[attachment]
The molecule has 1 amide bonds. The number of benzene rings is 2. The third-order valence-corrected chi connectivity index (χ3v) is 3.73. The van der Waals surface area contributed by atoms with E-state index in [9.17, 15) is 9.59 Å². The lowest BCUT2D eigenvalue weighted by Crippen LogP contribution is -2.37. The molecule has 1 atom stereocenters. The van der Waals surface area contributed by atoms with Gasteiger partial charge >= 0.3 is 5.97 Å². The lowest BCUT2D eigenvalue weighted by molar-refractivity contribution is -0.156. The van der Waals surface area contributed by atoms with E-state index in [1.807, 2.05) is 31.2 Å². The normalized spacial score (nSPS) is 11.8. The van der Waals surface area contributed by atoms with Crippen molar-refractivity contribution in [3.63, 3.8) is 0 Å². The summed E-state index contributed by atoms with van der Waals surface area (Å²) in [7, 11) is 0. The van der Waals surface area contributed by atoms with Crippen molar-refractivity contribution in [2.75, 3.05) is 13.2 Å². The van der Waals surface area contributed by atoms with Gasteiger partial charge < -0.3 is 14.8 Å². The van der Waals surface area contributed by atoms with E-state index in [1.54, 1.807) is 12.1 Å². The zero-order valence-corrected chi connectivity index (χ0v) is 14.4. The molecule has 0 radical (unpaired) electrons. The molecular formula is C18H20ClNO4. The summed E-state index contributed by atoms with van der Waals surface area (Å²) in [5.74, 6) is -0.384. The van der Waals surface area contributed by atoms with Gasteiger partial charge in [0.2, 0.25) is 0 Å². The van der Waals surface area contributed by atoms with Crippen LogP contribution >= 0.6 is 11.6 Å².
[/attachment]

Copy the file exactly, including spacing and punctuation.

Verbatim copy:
The molecule has 1 amide bonds. The number of benzene rings is 2. The third-order valence-corrected chi connectivity index (χ3v) is 3.73. The van der Waals surface area contributed by atoms with E-state index in [9.17, 15) is 9.59 Å². The lowest BCUT2D eigenvalue weighted by Crippen LogP contribution is -2.37. The molecule has 1 atom stereocenters. The van der Waals surface area contributed by atoms with Gasteiger partial charge >= 0.3 is 5.97 Å². The lowest BCUT2D eigenvalue weighted by molar-refractivity contribution is -0.156. The van der Waals surface area contributed by atoms with E-state index in [1.807, 2.05) is 31.2 Å². The normalized spacial score (nSPS) is 11.8. The van der Waals surface area contributed by atoms with Crippen molar-refractivity contribution in [3.63, 3.8) is 0 Å². The summed E-state index contributed by atoms with van der Waals surface area (Å²) in [7, 11) is 0. The van der Waals surface area contributed by atoms with Crippen molar-refractivity contribution in [2.75, 3.05) is 13.2 Å². The van der Waals surface area contributed by atoms with Gasteiger partial charge < -0.3 is 14.8 Å². The van der Waals surface area contributed by atoms with E-state index in [1.54, 1.807) is 12.1 Å². The zero-order valence-corrected chi connectivity index (χ0v) is 14.4. The molecule has 0 radical (unpaired) electrons. The molecular formula is C18H20ClNO4. The summed E-state index contributed by atoms with van der Waals surface area (Å²) in [5.74, 6) is -0.384. The van der Waals surface area contributed by atoms with Gasteiger partial charge in [0.2, 0.25) is 0 Å². The van der Waals surface area contributed by atoms with Crippen LogP contribution >= 0.6 is 11.6 Å².